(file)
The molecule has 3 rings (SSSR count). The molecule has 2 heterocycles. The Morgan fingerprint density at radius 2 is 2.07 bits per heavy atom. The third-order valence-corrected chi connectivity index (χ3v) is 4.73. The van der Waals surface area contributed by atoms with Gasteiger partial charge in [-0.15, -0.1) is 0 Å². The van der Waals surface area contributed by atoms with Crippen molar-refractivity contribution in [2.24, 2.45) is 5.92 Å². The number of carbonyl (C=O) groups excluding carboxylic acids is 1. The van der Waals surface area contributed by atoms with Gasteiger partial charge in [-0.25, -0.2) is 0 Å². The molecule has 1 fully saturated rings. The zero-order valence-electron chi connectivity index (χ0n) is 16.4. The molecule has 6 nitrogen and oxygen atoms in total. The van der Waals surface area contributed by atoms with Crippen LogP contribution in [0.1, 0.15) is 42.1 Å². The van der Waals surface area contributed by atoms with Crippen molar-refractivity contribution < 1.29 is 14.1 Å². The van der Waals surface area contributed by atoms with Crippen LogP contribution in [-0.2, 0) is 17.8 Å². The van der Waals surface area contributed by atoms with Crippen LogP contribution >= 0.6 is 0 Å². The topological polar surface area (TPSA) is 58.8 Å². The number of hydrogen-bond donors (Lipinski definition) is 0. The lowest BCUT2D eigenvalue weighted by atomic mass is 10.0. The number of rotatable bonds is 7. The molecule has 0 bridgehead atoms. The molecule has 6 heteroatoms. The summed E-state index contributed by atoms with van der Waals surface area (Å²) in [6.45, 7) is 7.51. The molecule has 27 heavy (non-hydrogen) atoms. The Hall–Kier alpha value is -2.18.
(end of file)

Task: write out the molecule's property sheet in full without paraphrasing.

The molecule has 3 rings (SSSR count). The molecule has 2 heterocycles. The Morgan fingerprint density at radius 2 is 2.07 bits per heavy atom. The third-order valence-corrected chi connectivity index (χ3v) is 4.73. The van der Waals surface area contributed by atoms with Gasteiger partial charge in [-0.15, -0.1) is 0 Å². The van der Waals surface area contributed by atoms with Crippen molar-refractivity contribution in [2.24, 2.45) is 5.92 Å². The number of carbonyl (C=O) groups excluding carboxylic acids is 1. The van der Waals surface area contributed by atoms with Gasteiger partial charge in [-0.25, -0.2) is 0 Å². The molecule has 1 fully saturated rings. The zero-order valence-electron chi connectivity index (χ0n) is 16.4. The molecule has 6 nitrogen and oxygen atoms in total. The van der Waals surface area contributed by atoms with Crippen LogP contribution in [0.1, 0.15) is 42.1 Å². The van der Waals surface area contributed by atoms with Crippen molar-refractivity contribution < 1.29 is 14.1 Å². The van der Waals surface area contributed by atoms with Crippen LogP contribution in [-0.2, 0) is 17.8 Å². The van der Waals surface area contributed by atoms with Crippen LogP contribution >= 0.6 is 0 Å². The topological polar surface area (TPSA) is 58.8 Å². The number of hydrogen-bond donors (Lipinski definition) is 0. The lowest BCUT2D eigenvalue weighted by atomic mass is 10.0. The number of rotatable bonds is 7. The molecule has 0 bridgehead atoms. The molecule has 6 heteroatoms. The summed E-state index contributed by atoms with van der Waals surface area (Å²) in [6.45, 7) is 7.51. The molecule has 27 heavy (non-hydrogen) atoms. The Hall–Kier alpha value is -2.18.